So what to do? What to do?
My crazy, like minded friends on the Back Yard Chickens site, luckily, had JUST posted a recipe for Cowboy Candy. A cooked sugar syrup infused and swimming with Jalapeño peppers. Not only can you use the peppers as toppings or in salads in their own right, but you can use the syrup they are drenched in as a grilling glaze! Be still my drooling taste buds!
I donned my two pairs of disposable gloves and kept repeating my mantra to myself, "don't rub your eyes. Don't rub your eyes!" Not that it is common practice for me to groom myself while canning, but it is inevitable when you CAN'T scratch, you need to.
The first task was to remove the stem. I simply cut off the top 1/4 inch of pepper and tossed the stem end into the compost bucket. I then sliced the rest of the pepper into 1/4 inch slices and tossed them into my 6 qt mixing bowl.
When all the peppers were sliced, I had the brilliant idea to rinse my peppers with cold water to float the stray seeds and centers and let them flow down the drain. Have you ever been exposed to tear gas, or pepper spray? Ya. It was that bad. The water mist carried with it microscopic droplets of capsaicin. You know, the stuff that makes a pepper HOT. The stuff they use in pepper spray and BEAR repellant. Good GLORY! If I was a bear, ya ok me before 7am, I'd run for the hills. Suddenly my sinus' started POURING (remember you can't touch ANYTHING with pepper hands). My eyes watered to the point of being unable to see. I started sneezing uncontrollably! And yet, I still HAD to turn off the water and drain the pepper!
I turned my head as far as I could from the food, drained the liquid from the bowl, slammed it on the counter, stripped off my gloves, grabbed the dish towel, and bolted from the kitchen towards the fresh air on the back deck. I was quite the sight. I sneezed and blew my nose for almost 5 minutes. So my point? Maybe if you have asthma, this isn't the project for you! LOL.
Did I mention I stripped off the gloves? YUP, I didn't wash my hands first. Pepper oil all up both wrists from touching them with the exterior of the gloves. They burned for two days, like raw acid. I'm just saying, be careful when you play with fire!
The recipe is simple. And because it is high in acid, it is a water bath canning process.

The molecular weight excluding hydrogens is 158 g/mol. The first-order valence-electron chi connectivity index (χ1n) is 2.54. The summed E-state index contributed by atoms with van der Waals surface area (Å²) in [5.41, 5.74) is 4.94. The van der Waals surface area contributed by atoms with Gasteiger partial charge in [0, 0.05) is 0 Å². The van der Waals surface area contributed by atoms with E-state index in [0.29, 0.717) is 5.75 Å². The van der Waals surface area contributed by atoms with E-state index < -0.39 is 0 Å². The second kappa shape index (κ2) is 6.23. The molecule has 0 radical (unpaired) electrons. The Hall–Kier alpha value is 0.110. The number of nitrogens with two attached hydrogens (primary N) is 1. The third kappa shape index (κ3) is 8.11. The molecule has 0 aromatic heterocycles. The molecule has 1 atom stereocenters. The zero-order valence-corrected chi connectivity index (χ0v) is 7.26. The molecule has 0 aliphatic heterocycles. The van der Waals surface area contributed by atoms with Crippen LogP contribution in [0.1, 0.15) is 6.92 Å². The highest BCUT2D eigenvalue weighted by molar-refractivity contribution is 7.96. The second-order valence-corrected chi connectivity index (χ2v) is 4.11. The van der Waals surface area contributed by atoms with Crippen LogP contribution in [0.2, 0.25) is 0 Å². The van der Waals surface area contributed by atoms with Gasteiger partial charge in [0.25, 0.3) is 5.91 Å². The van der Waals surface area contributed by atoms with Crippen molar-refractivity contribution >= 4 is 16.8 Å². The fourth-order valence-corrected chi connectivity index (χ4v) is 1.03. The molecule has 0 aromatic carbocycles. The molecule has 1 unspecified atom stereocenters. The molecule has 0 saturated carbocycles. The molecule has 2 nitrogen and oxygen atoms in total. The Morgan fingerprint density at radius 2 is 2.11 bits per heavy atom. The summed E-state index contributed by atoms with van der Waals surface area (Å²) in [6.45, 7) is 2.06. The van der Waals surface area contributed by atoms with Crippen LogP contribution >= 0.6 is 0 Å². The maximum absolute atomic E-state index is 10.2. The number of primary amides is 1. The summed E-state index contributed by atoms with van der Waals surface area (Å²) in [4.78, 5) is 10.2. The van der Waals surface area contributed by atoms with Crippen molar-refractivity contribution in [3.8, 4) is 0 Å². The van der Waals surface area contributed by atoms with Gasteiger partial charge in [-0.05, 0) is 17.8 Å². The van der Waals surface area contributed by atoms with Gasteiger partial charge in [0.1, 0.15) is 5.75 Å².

Cowboy Candy3-5 pounds of fresh, firm, jalapeño peppers, washed
2 cups of cider vinegar
6 cups of white granulated sugar
1/2 teaspoon of ground tumeric
1/2 teaspoon of celery seed
3 teaspoons of granulated garlic
1 teaspoon of ground cayenne pepper
Wearing gloves, remove the stems from all of the peppers. Simply slice the end 1/4 inch off the stem end and discard.
Slice the peppers into uniform 1/4 inch slices and set aside.
In a large heavy pot, bring the cider vinegar, white sugar, numeric, celery see, garlic, and cayenne pepper to a boil. Reduce heat and simmer for 5 minutes.
Add the pepper Slices and simmer for exactly 4 minutes.
Using a slotted spoon, remove the pepper slices from the hot syrup and transfer them into sterile canning jars to within 1/4 inch of the top of the jar.
Turn the heat back up under the syrup pot and bring it up to a full rolling boil.
Using a ladle and funnel, pour the syrup into the jars over the pepper slices. Check, and release, any trapped air bubbles with a chopstick or thin knife. Adjust the level of the syrup if necessary.
Wipe the rims of the jars with a clean, damp paper towel, and place your two piece canning lids on the jars until they are finger tight.
IF you have left over syrup, can in small jars for meat glaze following the same canning processing instructions.
Place jars into your water bath canner according to its instructions.
Process at under 1,000 feet for 10 minutes for half pints, 15 minutes for pints. Add 5 minutes for each size over 1,000 Ft-2,000 ft.
After removing from the canner, let sit, undisturbed for 24 hours.
When fully cooled, wash jars, label, and store.
Allow to mellow for at least 2 weeks before using, but preferably a month.